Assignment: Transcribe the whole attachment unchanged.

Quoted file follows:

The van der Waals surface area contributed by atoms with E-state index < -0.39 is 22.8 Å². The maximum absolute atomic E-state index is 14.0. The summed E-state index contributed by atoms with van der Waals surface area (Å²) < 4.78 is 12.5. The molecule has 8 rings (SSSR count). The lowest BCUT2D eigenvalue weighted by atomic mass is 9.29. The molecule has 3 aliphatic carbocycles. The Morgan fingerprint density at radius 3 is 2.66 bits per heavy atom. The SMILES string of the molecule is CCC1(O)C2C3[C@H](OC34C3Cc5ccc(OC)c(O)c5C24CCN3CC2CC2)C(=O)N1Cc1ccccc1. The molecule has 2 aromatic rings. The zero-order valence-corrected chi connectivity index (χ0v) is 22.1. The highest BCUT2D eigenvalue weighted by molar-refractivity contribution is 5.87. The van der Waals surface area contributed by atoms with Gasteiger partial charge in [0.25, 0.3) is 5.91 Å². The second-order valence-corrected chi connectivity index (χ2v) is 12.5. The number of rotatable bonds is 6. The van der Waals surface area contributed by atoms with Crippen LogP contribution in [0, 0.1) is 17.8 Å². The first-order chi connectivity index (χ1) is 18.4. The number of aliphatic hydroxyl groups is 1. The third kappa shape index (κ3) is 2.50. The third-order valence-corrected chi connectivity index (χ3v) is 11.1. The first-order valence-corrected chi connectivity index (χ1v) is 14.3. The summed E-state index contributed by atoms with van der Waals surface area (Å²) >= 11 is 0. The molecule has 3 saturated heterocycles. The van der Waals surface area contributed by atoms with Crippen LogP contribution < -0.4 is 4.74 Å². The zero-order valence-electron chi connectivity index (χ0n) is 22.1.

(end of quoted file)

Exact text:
The van der Waals surface area contributed by atoms with E-state index < -0.39 is 22.8 Å². The maximum absolute atomic E-state index is 14.0. The summed E-state index contributed by atoms with van der Waals surface area (Å²) < 4.78 is 12.5. The molecule has 8 rings (SSSR count). The lowest BCUT2D eigenvalue weighted by atomic mass is 9.29. The molecule has 3 aliphatic carbocycles. The Morgan fingerprint density at radius 3 is 2.66 bits per heavy atom. The SMILES string of the molecule is CCC1(O)C2C3[C@H](OC34C3Cc5ccc(OC)c(O)c5C24CCN3CC2CC2)C(=O)N1Cc1ccccc1. The molecule has 2 aromatic rings. The zero-order valence-corrected chi connectivity index (χ0v) is 22.1. The highest BCUT2D eigenvalue weighted by molar-refractivity contribution is 5.87. The van der Waals surface area contributed by atoms with Gasteiger partial charge in [0.25, 0.3) is 5.91 Å². The second-order valence-corrected chi connectivity index (χ2v) is 12.5. The number of rotatable bonds is 6. The van der Waals surface area contributed by atoms with Crippen LogP contribution in [0, 0.1) is 17.8 Å². The first-order chi connectivity index (χ1) is 18.4. The number of aliphatic hydroxyl groups is 1. The third kappa shape index (κ3) is 2.50. The third-order valence-corrected chi connectivity index (χ3v) is 11.1. The first-order valence-corrected chi connectivity index (χ1v) is 14.3. The summed E-state index contributed by atoms with van der Waals surface area (Å²) >= 11 is 0. The molecule has 3 saturated heterocycles. The van der Waals surface area contributed by atoms with Crippen LogP contribution < -0.4 is 4.74 Å². The zero-order valence-electron chi connectivity index (χ0n) is 22.1.